COMMENTARY: Pimples included: MLK’s roadmap to bravery

Fifty years after the death of Martin Luther King Jr., where are we? Are we closer to the “dream” he shared in the shadow of the Lincoln Monument in 1963? Are we closer to eradicating the “triple evils” of racism, poverty, and war that he so often decried? Are we closer to the “mountaintop” he took a collection of sanitation workers and their families to 50 years ago in Memphis?

A peek into the current state of humanity’s soul doesn’t give immediate rise to optimism. Yet, what if his life generated something more than faint hero worship or self-serving manipulation by people more interested in parsing his quotes than pursuing his questions? What if MLK’s bravery stirred a radical pursuit of bravery in our own lives? Pimples included.

With global income inequality growing alongside xenophobic voices gaining legitimacy around the world, the pursuit of bravery may not seem to resonate today. It feels as if the planet’s impulse for goodness has reached an impenetrable impasse, but we must create spaces for bravery. It was this and not his speeches that set King apart.

How are we to reconcile this noble ideal offered by King’s remarkably flawed humanity now that so many of our civic virtues lay on the threshing floor of wanton ambition and lack of funding? It is done by rhythmically extolling a common practice that daily grants us permission to be superheroes without capes. It is the practice of introspection. It’s time we take a long hard look at ourselves. Starting with the individual we find in the mirror. Pimples included.

Did you know Martin Luther King Jr. had a terrible skin problem? It was something that caused him a great deal of anguish and constant frustration. Indeed, for a man who travelled more than 6 million miles and spoke in public more than 3,000 times from 1957 to 1968, his constant skin irritation caused him to consistently work out a myriad of ways to appear “camera ready.” In a 24-hour news culture in which reputations can evaporate with the stroke of a button, we too must constantly consider ways to live into the better angels of our nature by becoming brave enough to discover our authentic selves.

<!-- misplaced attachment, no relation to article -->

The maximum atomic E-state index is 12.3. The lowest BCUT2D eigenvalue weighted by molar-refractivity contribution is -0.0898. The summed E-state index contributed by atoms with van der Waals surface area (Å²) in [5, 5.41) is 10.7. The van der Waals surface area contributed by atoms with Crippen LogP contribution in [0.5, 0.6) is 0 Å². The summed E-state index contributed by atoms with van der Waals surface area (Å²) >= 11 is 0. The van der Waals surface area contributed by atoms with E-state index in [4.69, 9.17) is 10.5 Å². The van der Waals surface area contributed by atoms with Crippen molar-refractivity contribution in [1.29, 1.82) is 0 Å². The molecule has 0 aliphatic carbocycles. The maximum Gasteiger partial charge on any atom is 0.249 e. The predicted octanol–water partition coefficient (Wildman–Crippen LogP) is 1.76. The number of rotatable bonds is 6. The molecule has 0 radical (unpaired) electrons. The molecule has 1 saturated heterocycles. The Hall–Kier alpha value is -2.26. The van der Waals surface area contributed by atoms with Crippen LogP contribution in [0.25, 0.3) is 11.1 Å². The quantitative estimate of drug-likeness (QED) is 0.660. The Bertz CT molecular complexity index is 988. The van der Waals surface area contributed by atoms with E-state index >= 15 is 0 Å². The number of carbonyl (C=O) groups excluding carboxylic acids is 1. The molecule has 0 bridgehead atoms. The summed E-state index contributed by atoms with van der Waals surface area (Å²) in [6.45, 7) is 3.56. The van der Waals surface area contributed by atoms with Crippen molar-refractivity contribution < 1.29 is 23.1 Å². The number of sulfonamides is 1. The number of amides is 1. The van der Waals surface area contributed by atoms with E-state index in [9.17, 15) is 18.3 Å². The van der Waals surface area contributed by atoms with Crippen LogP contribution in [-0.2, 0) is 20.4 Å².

As brave as King was to live under the constant threat of death, we often forget the internal fortitude that propelled his relentless pursuit of making humanity human again. White Supremacy. Poverty. Militarism. What propelled King to mythical status was not necessarily his answer to any social ill, but his commitment to the public pursuit of these seemingly intractable issues in the face of his own glaring personal contradictions. Such bravery requires one to find the courage to honestly look at oneself and work to create brave spaces of radical self-discovery. Especially when it is uncomfortable. Just like King.

Bouts of alcoholism coupled with chain smoking; marital discord and prolonged spaces of insomnia and depression — King attempted daily to fight back personal demons on behalf of people everywhere that they too might be “endowed by their Creator with certain unalienable Rights that among these are Life, Liberty, and the Pursuit of Happiness.” He was not always successful. Today we humbly honor his tragic demise by raising Bravery to the level of a Fourth Right. It is time for us to look at ourselves. Bravely. Pimples included.

Peter Matthews is the Pastor of historic McKinley United Methodist Church in Dayton, and Director of the Center for Global Renewal and Missions at United Theological Seminary.

Join Rev. Matthews today at United Theological Seminary for the 2nd annual Emerson Colaw Lecture Series highlighting Dr. King’s “Beloved Community” from 10 a.m.-5 p.m. Free and open to the public.

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